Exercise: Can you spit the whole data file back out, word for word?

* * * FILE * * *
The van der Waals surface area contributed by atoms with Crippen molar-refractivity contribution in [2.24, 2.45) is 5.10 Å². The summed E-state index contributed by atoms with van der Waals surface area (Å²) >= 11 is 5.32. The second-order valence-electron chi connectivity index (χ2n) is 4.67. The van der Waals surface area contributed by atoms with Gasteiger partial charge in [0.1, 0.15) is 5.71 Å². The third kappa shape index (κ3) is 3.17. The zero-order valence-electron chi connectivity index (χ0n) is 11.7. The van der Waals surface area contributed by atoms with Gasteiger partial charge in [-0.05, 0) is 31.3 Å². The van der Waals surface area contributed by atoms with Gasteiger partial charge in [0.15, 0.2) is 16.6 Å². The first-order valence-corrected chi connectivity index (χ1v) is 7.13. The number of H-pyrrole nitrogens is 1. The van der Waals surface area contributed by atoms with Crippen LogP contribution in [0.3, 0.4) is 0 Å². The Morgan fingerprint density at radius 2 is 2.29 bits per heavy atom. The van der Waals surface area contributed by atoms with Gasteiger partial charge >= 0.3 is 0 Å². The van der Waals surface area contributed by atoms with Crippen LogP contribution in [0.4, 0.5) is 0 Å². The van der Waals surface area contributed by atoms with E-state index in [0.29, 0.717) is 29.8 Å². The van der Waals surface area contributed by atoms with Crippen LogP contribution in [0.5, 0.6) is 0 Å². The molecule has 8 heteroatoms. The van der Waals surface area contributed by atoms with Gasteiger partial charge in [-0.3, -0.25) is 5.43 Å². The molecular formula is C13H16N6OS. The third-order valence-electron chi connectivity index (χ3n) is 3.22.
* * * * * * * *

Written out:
The van der Waals surface area contributed by atoms with Crippen molar-refractivity contribution in [2.24, 2.45) is 5.10 Å². The summed E-state index contributed by atoms with van der Waals surface area (Å²) >= 11 is 5.32. The second-order valence-electron chi connectivity index (χ2n) is 4.67. The van der Waals surface area contributed by atoms with Gasteiger partial charge in [0.1, 0.15) is 5.71 Å². The third kappa shape index (κ3) is 3.17. The zero-order valence-electron chi connectivity index (χ0n) is 11.7. The van der Waals surface area contributed by atoms with Gasteiger partial charge in [-0.05, 0) is 31.3 Å². The van der Waals surface area contributed by atoms with Gasteiger partial charge in [0.15, 0.2) is 16.6 Å². The first-order valence-corrected chi connectivity index (χ1v) is 7.13. The number of H-pyrrole nitrogens is 1. The van der Waals surface area contributed by atoms with Crippen LogP contribution in [0.3, 0.4) is 0 Å². The Morgan fingerprint density at radius 2 is 2.29 bits per heavy atom. The van der Waals surface area contributed by atoms with Gasteiger partial charge >= 0.3 is 0 Å². The van der Waals surface area contributed by atoms with Crippen LogP contribution in [0.4, 0.5) is 0 Å². The van der Waals surface area contributed by atoms with E-state index in [0.29, 0.717) is 29.8 Å². The van der Waals surface area contributed by atoms with Crippen LogP contribution in [0.5, 0.6) is 0 Å². The molecule has 8 heteroatoms. The van der Waals surface area contributed by atoms with Gasteiger partial charge in [-0.3, -0.25) is 5.43 Å². The molecular formula is C13H16N6OS. The third-order valence-electron chi connectivity index (χ3n) is 3.22.